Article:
The “You Can’t Run In the Playoffs” Guy
Everything slows down in the playoffs. The Nuggets might be able to run out against a team in the regular season, where they’re less focused, and more tired, but in a best-of-seven series, teams have time to rest, prepare and knuckle down on every possession. The Nuggets are a regular season gimmick, nothing more nothing less.
The Nuggets have to face this statistic: the playoffs are typically three possessions per team slower than the regular season. True. The playoffs do tend to be slower, but the NBA is undergoing a distinct change. The Heat are winning without a true center, the Spurs(!) are running, there is no true post presence anymore, and the league has become more pick and roll oriented than ever before. The Nuggets play a fraction over ONE possession more than the Thunder (+1.3) and Spurs(+1.1), two “sexy” teams that experts pick to win the West. What gives?
The Nuggets have pace, yes. But the league has forgotten about the defense that the Nuggets have played. The Nuggets play a risky rotating defense that forces turnovers and accounts for running as much as their offense does. This defensive focus, headed by Andre Iguodala, is different from the freewheeling Rockets, Lakers and Bucks that are also associated with a higher pace. People often point to the (’04-’05) D’Antoni Suns as the prime example of a run and gun team that can’t win (62-20 in the regular season). That team had one defensive minded player in Shawn Marion and well… Joe Johnson… no. Steve Nash… no… Amar’e Stouda… meh… God, did anybody in Phoenix play D?. The Nuggets have a bevy of wing defenders in Iguodala, Wilson Chandler, the underrated Gallinari, Corey Brewer and a better defensive point guard (Lawson) than Nash ever was. In addition, the Nuggets have shown the ability to win grind-it-out games against the likes of the Pacers (2-0) and Grizzlies (3-1). This team isn’t as one-dimensional as the “Thuggets” of ’08-’09 and certainly have more dimensions than the Suns of ’05.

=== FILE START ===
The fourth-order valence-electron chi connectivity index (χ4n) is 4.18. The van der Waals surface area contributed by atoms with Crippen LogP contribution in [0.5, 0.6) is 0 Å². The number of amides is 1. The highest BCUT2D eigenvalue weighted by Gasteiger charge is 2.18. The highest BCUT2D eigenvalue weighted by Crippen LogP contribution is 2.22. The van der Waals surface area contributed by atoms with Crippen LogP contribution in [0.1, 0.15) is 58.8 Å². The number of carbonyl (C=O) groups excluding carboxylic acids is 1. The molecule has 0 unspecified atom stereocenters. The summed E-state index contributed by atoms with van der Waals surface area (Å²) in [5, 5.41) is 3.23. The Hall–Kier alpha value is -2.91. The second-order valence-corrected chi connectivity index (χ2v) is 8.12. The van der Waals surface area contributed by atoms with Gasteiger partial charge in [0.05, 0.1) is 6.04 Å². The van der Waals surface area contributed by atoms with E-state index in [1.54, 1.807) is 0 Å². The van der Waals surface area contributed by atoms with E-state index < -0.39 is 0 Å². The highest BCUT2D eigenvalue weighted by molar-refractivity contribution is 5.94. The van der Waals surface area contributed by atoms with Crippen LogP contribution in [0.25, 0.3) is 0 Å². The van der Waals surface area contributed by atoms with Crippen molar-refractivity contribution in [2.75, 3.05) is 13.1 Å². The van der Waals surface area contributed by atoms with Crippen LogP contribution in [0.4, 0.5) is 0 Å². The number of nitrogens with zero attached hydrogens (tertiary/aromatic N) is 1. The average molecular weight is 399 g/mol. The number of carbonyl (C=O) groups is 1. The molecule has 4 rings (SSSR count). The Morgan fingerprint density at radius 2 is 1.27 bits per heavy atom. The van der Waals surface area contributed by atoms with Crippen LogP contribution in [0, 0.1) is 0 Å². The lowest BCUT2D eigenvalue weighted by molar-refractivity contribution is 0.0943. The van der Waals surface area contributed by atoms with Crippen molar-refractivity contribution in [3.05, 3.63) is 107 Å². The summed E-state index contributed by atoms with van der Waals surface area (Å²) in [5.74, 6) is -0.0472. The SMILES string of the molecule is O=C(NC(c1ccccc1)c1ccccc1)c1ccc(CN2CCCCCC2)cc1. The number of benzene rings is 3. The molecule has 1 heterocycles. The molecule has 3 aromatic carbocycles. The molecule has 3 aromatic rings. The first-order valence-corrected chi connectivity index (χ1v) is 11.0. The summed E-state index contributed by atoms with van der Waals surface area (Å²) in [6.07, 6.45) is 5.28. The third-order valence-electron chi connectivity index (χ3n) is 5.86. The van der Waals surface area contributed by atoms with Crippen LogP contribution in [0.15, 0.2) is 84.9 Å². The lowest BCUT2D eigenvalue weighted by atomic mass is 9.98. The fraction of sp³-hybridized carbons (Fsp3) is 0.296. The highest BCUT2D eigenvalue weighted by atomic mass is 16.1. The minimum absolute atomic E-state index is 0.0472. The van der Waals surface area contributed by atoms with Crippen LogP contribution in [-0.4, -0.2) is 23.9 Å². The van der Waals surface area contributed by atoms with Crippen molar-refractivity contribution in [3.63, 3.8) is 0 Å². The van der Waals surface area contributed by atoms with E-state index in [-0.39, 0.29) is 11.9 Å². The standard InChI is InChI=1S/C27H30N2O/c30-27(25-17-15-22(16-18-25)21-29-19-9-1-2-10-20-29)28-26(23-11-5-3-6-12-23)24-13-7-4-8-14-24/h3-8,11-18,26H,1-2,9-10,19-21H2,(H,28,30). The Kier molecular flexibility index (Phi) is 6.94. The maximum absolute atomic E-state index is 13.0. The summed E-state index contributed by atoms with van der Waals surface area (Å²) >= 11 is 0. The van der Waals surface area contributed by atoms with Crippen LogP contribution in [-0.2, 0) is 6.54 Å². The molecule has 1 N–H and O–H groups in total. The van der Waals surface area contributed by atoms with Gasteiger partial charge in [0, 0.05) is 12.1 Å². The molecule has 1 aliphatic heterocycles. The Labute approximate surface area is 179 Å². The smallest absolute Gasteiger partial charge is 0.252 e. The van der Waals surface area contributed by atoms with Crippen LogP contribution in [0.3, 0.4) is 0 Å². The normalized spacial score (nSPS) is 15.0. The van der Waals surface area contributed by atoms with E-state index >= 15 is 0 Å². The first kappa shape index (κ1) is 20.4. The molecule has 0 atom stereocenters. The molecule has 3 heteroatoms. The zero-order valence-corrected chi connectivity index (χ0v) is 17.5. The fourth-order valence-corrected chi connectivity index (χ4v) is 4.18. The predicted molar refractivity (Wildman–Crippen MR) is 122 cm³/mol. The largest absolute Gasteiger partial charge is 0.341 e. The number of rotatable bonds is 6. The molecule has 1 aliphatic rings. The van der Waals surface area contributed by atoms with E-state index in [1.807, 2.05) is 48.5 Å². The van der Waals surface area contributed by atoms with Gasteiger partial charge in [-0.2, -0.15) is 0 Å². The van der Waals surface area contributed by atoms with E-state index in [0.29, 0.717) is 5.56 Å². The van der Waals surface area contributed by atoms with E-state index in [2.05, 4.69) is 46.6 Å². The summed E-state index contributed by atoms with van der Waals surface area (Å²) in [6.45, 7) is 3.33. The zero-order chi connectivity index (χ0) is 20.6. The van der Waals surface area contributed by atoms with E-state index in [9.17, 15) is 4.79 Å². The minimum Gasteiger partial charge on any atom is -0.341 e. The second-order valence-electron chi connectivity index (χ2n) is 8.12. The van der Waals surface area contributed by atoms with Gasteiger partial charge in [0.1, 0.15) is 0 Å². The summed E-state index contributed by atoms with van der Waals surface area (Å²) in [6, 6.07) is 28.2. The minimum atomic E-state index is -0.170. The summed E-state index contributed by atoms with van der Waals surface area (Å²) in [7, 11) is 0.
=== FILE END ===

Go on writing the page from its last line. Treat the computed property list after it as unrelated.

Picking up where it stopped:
These Youngbloods Ain’t Got No Experience
These youngbloods don’t understand the game of basketball. These guys don’t practice the fundamentals. They need some true experience.
These youngbloods went to seven games with the highly regarded Lakers last year, added an olympian in Andre Iguodala, and still have the original “Uncle Dre”: Andre Miller. This team has is only one year younger on average than OKC and will at least split the series against the Thunder (game 4 on 3/19, Nuggets currently up 2-1). Denver also owns wins over the Spurs, Knicks, Celtics and Lakers, four teams often criticized for being too old. Perhaps the Nuggets will lose their talent in the playoffs like a third grader forgetting their lunchbox on their first day of school, but don’t forget that the Nuggets and coach Karl would prefer it if you kept thinking that way.
The Nuggets may not win the NBA Finals, or the West, but those who doubt the Nuggets are missing out on one of the most entertaining and best TEAMS in the league. The Nuggets have a scary combination of an old coach, a young team, a fast pace and an attitude that they can beat anyone in the league. Overlook them at your own risk.